Saturday, July 30, 2011

A couple good books

The book called, A Life of Discovery, Michael Faraday, Giant of the Scientific Revolution, by James Hamilton, really helped me. ISBN 1-4000-6016-8. I could relate to it. I liked how Michael Faraday learned on his own and took notes and made his notes into books. He shared his discoveries, taught freely, he even was artistic and was interested in photography some. I was a teacher, an artist, and although I'm not a bookbinder I do have a computer and make books. This blog can be made into a book for anyone who wants a copy and is willing to pay for it. I got a copy, hardbacked. In the early 1800's art and science were connected. That is happening again, I think, this time via the internet.

Another book I found is a high school chemistry text book. has text books for all grades and teachers from K to 12th. grade for free downloads. I've been reading chapter one part one about the scientific method. My new study of how to make emulsions would not be complete without a study of chemistry. I have a lot of catching up to do.

Wednesday, July 27, 2011

A new level

Emulsion making is now being studied. Much material has been looked over; lots has been printed out; several reads of several parts have been done. Two sites are being explored and mined for data. One is The Light Farm, and the other is in APUG, Emulsion Making and Coating, the stickies.

It took a while to be able to even print out anything. I had to learn how to use several different computers, programs, and methods of printing to get hard copies. That was fun because I used to be a graphic artist and it came naturally.

There are other sources on the web, but they are not being used; there is so much on the two sites listed that I'll find what I need there. What I need is a selection of recipes and materials to the end of getting the most basic and simplistic way to make an emulsion. The idea is to be able to make emulsions in Middle School, where I used to teach art.

The study of how to make emulsion has begun now because preliminary work has been successful. Several beautiful plates in ULF (larger than 8x10 inches) have been made and many in the 4x5 inch format. Cameras, lenses, plate holders, tripods, and lenses have been collected, fixed, and I learned how to use them well enough to get good images. Put light meters in that list, too. A darkroom was constructed, stocked, and used. Finally, plates were coated. That took a while to get hold of.

Now I want to learn how to make my own emulsions. Before I buy new lab equipment I want to be able to make emulsion the primitive ways. I saw an article like that somewhere, I think it is on The Light Farm, about sea water ...

Thursday, July 21, 2011

My second large plate

8 1/2 x 15 inches glass plate, Liquid Light emulsion, book form plate holder, Hermagis f8 24 inch lens, f 64 waterhouse stop, lens cap shutter.

A negative tells a lot. The day was very hot and brightly lit. Foot candles must have been over 320, say 320+1 block. The time was just past noon. Exposure was 15 seconds at f64. Development had to be shortened because the plate was getting dark so fast, it was 1 min and 20 sec with a acetic acid stop bath and then Kodak fixer for about 10. The plate was washed later with Perma wash to remove fixer smells. I was careful but still got some fixer spots onto the plate. The negative looks almost as good as the first one when I place it emulsion side down onto white paper. You can see what it is about. That means it is a good one to me.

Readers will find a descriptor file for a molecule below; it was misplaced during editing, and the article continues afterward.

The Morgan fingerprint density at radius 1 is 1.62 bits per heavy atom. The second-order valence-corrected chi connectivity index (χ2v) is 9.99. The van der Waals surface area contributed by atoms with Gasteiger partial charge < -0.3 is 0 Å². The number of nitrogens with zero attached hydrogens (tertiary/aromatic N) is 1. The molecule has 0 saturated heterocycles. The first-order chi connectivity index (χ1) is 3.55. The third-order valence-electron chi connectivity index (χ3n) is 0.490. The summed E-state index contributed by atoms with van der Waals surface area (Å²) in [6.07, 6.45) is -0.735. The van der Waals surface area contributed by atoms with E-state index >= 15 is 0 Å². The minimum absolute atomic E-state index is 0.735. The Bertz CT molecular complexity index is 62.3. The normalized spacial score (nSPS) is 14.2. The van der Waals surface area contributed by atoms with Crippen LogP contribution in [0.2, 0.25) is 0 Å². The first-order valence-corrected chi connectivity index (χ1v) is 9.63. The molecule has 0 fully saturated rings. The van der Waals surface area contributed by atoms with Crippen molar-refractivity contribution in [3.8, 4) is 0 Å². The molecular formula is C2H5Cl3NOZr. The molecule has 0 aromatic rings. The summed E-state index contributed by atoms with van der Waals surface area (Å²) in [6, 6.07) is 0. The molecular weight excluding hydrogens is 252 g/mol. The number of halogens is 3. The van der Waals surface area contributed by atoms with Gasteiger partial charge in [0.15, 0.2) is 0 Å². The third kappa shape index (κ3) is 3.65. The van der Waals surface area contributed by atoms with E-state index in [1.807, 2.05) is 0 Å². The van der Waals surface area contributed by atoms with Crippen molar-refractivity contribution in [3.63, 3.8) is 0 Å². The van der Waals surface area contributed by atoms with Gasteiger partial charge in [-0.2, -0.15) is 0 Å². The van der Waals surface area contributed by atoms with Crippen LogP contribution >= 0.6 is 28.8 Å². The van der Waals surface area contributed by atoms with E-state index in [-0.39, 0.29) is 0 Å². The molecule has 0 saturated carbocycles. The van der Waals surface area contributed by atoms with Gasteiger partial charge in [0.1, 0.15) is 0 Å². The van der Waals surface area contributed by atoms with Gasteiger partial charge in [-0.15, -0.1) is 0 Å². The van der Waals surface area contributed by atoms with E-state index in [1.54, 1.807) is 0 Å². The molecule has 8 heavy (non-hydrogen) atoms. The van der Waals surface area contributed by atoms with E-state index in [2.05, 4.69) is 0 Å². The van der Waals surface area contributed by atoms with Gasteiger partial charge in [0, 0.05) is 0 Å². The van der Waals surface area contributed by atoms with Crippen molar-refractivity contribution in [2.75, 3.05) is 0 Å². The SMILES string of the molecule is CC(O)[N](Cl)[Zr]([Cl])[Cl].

The close phone pole in the picture was very much out of focus with the camera at a normal arrangement. Then, the front of the camera was tilted up some and focus improved. I kept increasing the tilt and it got better and better. However, it was so much up at the end that I moved it back to about half the way from the maximum to take the picture. The small lens opening helped to focus the rest. I had focused on the middle distance so that the pole and the horizon were both a little fuzzy.

The plate had been coated by using the same thickness glass edge pieces. A glass rod with black plastic tape wrapped on the ends spread out the poured emulsion. Four wraps were used. Unfortunately, the plastic caught on the dry glass and bumped along. I spread again to even out the application. It worked because the edges were then already coated with wet emulsion. Pre lubrication is needed with the "cheap" tape method. I really have to buy some of the 3M TAPE told of at 'The Light Farm' web site. The glass also had been warmed by using a hair dryer. That helped to even out the emulsion after application. One application or scrape is best to strive for.

A funny story is that I had gone out with all my 19th cent. stuff but forgot to take my watch. When I was all ready to expose the plate, I couldn't time it! So, I phoned my wife, using a 21st cent. cel phone; she used her watch and counted it off.

Saturday, July 2, 2011

8x15 exposure

This dry glass plate photograph sized 8x15 inches was made using a Vageeswari Camera Works camera that I purchased from Alex in India. He was selling one just like it on ebay and no one bid. It ended. Perhaps he will list it again. I am very happy with mine, the tripod and the extra plate holders he provided for extra. The tripod words surprisingly well. A large heavy lens was on the camera.

The plate was coated, as per a previous article by me in here, using Liquid Light Emulsion. It was exposed at f64 for 15 seconds; it was developed in Dektol 1:3 for 2 min and 45 seconds. The sun was read with a Sekonic light meter, the foot candles were 320 -1 block or 280 incident light.